Meizhou Dongpo is a namesake in China. Known for their signature Beijing-style roast duck and Sichuanese cuisine, the former mom-and-pop shop turned restaurant empire was chosen out of thousands of restaurants as the official food sponsor for the 2008 Olympics in China.
The Beijing restaurant chain, owned by husband and wife Wang Gang and Liang Di, is named after Wang's birthplace, Meizhou, in Sichuan province. Meizhou Dongpo is an ode to his hometown. In 1996, Wang Gang and his wife opened their first restaurant in Beijing. Since then, the couple has opened 100-plus locations around the world.
Wang Gang and Liang Di wanted to bring elevated, higher-end Chinese food to the rest of the world. Meizhou Dongpo imports their spices from China and uses locally sourced food. Because both Wang and Liang worked in the food and service industry since they were young, doing everything from washing dishes to cooking, they understood what customers wanted.
According to Lorie Liao, Meizhou Dongpo’s U.S. director of regional operations, “Chinese cuisine has unfortunately garnered a negative, stereotypical reputation in the U.S. as being a cheap, MSG-laden food choice. We see Meizhou Dongpo’s foray into the U.S. as a chance to really change people’s preconceptions on that.”
As you step foot into any of the California-based Meizhou Dongpos, you are greeted with beautiful porcelain, pottery, and silver décor adorning the ceilings and walls. The restaurants ooze opulence. The modern lanterns that hang from the ceiling and the beautiful, traditionally bound books and paintings make for a fancy backdrop.
Most of Meizhou Dongpo’s branches are in China. Their California locations currently include Arcadia, Orange County, Universal Studios and Century City. Although Meizhou Dongpo has rave reviews for their Braised Pork Belly Dong Po Rou, Dan Dan Noodles and Bang Bang Spicy Poached Sichuan Chicken, among other dishes, the Beijing-style roast duck is the showstopper.
Beijing duck, which has been prepared since the imperial era, is considered one of China’s national dishes. A properly cooked Beijing duck should have tender meat, crispy skin and should not be greasy. The dish requires an extremely knowledgeable chef to properly prepare and execute. The duck must be pumped full of air to separate the skin from the fat. It is then coated in a maltose syrup, hung to dry, and then roasted hanging up until golden brown. Meizhou Dongpo’s proprietary process for each roast duck takes 15 days.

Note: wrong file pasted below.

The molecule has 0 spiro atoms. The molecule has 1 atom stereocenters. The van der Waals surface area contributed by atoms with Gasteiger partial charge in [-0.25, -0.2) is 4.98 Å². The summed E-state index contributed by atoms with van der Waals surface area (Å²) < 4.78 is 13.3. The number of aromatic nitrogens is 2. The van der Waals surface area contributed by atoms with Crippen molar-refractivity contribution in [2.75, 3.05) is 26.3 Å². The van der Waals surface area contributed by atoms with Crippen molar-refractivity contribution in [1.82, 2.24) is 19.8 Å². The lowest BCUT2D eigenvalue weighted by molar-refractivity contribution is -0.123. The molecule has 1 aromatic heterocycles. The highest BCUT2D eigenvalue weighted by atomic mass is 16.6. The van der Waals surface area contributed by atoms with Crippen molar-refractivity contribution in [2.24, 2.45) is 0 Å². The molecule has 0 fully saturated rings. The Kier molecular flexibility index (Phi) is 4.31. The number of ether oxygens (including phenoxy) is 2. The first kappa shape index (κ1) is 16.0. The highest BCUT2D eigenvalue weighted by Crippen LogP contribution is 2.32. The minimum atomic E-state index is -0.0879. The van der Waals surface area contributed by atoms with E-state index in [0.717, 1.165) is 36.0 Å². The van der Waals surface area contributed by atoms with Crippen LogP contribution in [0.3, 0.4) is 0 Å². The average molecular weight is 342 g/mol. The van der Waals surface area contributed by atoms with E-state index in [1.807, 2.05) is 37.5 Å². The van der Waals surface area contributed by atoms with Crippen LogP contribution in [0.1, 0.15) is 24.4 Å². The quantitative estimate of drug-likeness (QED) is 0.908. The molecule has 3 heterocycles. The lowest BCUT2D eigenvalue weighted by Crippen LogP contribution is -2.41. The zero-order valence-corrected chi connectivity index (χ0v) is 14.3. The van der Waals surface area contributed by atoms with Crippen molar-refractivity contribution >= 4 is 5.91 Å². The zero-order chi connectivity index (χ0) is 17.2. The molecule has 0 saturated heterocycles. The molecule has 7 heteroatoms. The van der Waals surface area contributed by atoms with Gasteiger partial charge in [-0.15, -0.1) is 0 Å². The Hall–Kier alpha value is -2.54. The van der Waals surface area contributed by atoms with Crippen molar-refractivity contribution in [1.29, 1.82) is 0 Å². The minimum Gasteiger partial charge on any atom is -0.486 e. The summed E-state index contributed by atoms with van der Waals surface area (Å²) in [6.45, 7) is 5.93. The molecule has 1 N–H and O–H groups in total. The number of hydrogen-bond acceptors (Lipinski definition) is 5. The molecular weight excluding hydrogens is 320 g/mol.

Meizhou Dongpo’s Beijing duck is slow-roasted and sliced tableside. The duck is then carved up and rearranged meticulously on a white ceramic duck plate to resemble a duck. The dish is served alongside traditional toppings like cucumber, scallions, duck sauce, sugar, and a steamer filled with thin, pancake wrappers akin to tortillas. Meizhou Dongpo also makes their own spicy sauce to accompany their duck and offers half orders for those that don’t want to commit to a whole roast duck.
All the chefs and staff at each location have been trained by their Beijing office. They frequently send chefs and other staff to their headquarters in China to keep up quality control and make sure everyone is on the same page.
“When Meizhou Dongpo came to the U.S., we added a few dishes that would appeal to Americans, like the duck egg rolls, Kung Pao Chicken, etc., but our roast duck has really become our namesake and must-order dish,” said Liao. “Every table usually has an order, and we’re really proud of that. Westerners love it. Chinese love it. Both cultures accept that it is a traditional Chinese dish. There’s no fusion needed for that dish. It tastes exactly as it does at any of our locations.”
Temperature is very important to getting a perfect Beijing duck skin. Meizhou Dongpo has a huge USDA- approved warehouse to ensure that the temperature is perfect.
“When we first arrived in the U.S., we were busy trying to open the restaurants, and our duck quality suffered a bit. These days, I can confidently say that we’ve finally got it down. I can confidently say that it tastes the same as (in) Beijing now,” beamed Liao.
“We see Meizhou as almost a business card for China. We’re representing China, showing other people from different cultures that we can produce high-end Chinese food, good service, good food.”
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